mirror stages is out October 20 via Tiny Engines. Listen to the album below.
As AC/DC, once put it, “It’s a long way to the top if you wanna rock & roll.” Not so for Sheer Mag, the Philadelphia power-soul riff factory who propelled themselves from DIY basements to headlining venue tours in just a few years. They aren’t seeking a spot on the music industry summit—just a sustainable future where they exercise full control over the band and and its music, from top to bottom.
Their unwavering independence is clear, from their self-distributed albums, to their raucous self-booked tours. That ethos is consistent with the band’s message: be yourself, against all odds. Tracks like “Nobody’s Baby” and “Suffer Me” subvert the casual misogyny often found in riff rock, swapping it out for a strong sense of identity and open-mindedness. “Keep me out of your fantasy,” bellows front person Tina Halladay on the latter “Can you give me that one luxury?”
Over the phone from her Point Breeze, Philadelphia apartment, Halladay acknowledges the subversive nature of their lyrics. “People like rock & roll,” explains Halladay, “but it didn’t always come from the best place.” Their debut self-released full-length album—Need To Feel Your Love, out last June—is about taking the power back. “It’s really cool to see people sing along to ‘Nobody’s Baby’ like they would ‘The Boys Are Back In Town,’” she says.
New York's Combo Chimbita are a self-described "cumbia-not-cumbia" four-piece. Their sound is heavily indebeted to the rhythms of the aforementioned Colombian dance, but, as bassist Prince of Queens tells me, the band sees their take as “left field” cumbia: "taking the essence, blending different styles, experimenting, and making it our own." The band—which includes vocalist and guacharaca player Carolina Oliveros, drummer Dilemastronauta, and guitarist Niño Lento—cut its teeth as a collective during a residency at Brooklyn venue Barbès. Tracked live to tape, their new LP, Abya Yala, showcases their style of tight yet extroverted "tropical futurism," with an generous energy that could only come from lifelong creative partnership and friendship.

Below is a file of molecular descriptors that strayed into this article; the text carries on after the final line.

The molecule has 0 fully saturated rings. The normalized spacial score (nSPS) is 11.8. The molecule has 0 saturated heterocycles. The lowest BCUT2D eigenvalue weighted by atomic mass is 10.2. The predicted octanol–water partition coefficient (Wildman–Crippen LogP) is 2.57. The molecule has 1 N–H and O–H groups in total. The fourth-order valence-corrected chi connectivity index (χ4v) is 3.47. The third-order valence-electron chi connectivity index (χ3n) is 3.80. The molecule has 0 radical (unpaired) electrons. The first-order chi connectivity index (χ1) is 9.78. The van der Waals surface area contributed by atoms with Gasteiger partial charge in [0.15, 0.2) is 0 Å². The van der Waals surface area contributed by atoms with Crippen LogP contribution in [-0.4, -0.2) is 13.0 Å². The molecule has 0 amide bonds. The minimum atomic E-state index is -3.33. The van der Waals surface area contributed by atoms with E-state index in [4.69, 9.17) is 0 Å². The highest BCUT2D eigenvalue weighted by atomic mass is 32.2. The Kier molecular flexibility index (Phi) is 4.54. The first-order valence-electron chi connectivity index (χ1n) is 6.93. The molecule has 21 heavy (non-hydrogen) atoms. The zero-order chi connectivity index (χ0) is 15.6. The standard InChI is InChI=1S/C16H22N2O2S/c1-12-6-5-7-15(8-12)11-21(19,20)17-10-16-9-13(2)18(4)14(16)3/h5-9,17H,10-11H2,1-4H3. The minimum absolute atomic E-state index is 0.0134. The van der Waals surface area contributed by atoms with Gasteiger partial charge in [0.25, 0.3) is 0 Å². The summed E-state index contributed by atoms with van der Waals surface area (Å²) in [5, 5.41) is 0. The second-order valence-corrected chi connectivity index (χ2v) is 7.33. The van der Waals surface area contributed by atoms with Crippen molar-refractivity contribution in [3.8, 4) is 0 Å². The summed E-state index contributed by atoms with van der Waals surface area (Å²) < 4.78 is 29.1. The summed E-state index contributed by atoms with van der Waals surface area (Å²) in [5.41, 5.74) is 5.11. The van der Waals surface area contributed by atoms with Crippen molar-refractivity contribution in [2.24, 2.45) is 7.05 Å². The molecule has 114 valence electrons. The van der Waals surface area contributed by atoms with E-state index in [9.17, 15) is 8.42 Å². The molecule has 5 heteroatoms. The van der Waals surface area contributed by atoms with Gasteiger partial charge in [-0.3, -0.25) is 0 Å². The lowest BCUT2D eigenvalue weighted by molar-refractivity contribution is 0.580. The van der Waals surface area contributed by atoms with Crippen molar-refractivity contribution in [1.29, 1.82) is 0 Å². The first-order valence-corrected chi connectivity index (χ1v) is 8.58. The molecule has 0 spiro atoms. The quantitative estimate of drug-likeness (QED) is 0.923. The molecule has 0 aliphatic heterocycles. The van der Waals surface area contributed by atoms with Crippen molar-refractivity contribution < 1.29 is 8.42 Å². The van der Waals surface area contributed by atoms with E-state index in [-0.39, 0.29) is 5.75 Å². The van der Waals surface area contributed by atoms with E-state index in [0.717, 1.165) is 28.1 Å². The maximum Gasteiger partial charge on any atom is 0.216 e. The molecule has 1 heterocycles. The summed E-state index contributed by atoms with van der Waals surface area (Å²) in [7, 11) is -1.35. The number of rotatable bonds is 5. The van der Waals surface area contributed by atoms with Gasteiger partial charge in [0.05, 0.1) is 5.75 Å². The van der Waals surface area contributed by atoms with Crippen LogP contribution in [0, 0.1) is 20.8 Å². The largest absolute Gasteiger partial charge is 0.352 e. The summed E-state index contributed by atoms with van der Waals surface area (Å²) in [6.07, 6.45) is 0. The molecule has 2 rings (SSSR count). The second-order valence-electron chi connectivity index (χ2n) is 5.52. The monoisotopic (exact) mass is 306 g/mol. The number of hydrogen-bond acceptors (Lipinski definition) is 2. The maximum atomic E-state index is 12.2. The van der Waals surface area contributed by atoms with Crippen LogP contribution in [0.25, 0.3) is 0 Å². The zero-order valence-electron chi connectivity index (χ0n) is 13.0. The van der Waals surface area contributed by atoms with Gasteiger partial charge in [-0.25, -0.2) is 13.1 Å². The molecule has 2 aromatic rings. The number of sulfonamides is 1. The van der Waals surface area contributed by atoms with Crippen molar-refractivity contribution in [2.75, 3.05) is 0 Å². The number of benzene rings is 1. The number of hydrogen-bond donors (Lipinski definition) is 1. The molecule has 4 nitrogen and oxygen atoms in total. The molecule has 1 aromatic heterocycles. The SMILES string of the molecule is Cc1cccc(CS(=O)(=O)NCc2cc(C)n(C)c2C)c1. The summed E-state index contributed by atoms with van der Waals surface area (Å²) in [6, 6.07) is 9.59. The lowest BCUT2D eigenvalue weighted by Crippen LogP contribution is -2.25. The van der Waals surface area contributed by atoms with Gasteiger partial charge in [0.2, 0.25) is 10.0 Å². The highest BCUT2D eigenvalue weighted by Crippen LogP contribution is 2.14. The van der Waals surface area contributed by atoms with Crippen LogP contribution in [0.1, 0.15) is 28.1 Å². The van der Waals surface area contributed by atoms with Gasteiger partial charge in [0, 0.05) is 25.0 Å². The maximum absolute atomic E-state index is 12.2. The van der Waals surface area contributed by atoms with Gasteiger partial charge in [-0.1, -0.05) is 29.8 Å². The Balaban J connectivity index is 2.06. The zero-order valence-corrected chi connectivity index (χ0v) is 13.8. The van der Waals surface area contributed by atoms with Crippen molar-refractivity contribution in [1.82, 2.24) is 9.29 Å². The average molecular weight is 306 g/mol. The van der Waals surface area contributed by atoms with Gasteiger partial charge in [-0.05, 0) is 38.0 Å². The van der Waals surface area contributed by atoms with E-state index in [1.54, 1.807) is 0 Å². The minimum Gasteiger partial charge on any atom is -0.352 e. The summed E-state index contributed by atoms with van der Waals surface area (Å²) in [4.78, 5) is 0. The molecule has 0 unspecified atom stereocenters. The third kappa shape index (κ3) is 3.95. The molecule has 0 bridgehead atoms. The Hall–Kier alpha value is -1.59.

AdHoc: How did you all meet and start playing music together?
Prince of Queens: We have been friends and played in different groups for over six years. I met Niño Lento at a Colombian percussion workshop in Queens eight years ago. He introduced me to Dilemastronauta and later on to Carolina Oliveros. Combo Chimbita started pretty spontaneously—we started doing a residency at Barbès in Brooklyn on Monday nights, where we would just improvise and jam back to back with DJs. On most nights, the venue was empty, and Carolina would come hang out. One day she brought her guacharaca and joined us. It just happened naturally. We started narrowing down the jams and writing songs.
William Patrick Corgan is the solo project of the legendary Smashing Pumpkins’ frontman Billy Corgan. He recently graced the Murmrr Theatre stage for a two-night run on October 14 and 15, playing through debut album Oglala as well as selections from the Smashing Pumpkins’ celebrated catalog. Nick Karp was on hand to take photos; check them out below.
Transcontinental outfit Strobe Talbot released a few records in the early oughts, glitteringly honest stream-of-consciousness pop records with Half Japanese’s Jad Fair in the front. Straddling the globe, with Mick Hobbs (also of Half Japanese, as well as Officer!) based in London and percussionist Benb Gallaher in Portugal, the group has convened sporadically since their formation in 1999, drawn together by friendship and a pure love of creation and release. In their early records the trio cultivated a loose sound, with Fair’s optimistic ramblings gliding over sometimes straightforward, often surreal jams. Fifteen years after the release of their third full-length Let’s Born To Rock!, Strobe Talbot are offering Funland, aptly named: its 18 songs are transportive and enthusiastic, charting the sweetness and surreality of living in this world and being in love. Mixed by John Dieterich of Deerhoof, Funland marries the band’s familiar jangly post-punk instrumentation with stranger outpourings of sound—like human howling in the opening track to accompany the earnest declaration, “Good fine love is my intention!” Fair has a way of taking cliches and intoning them with sincerity, and here he stretches each to its limit convincingly.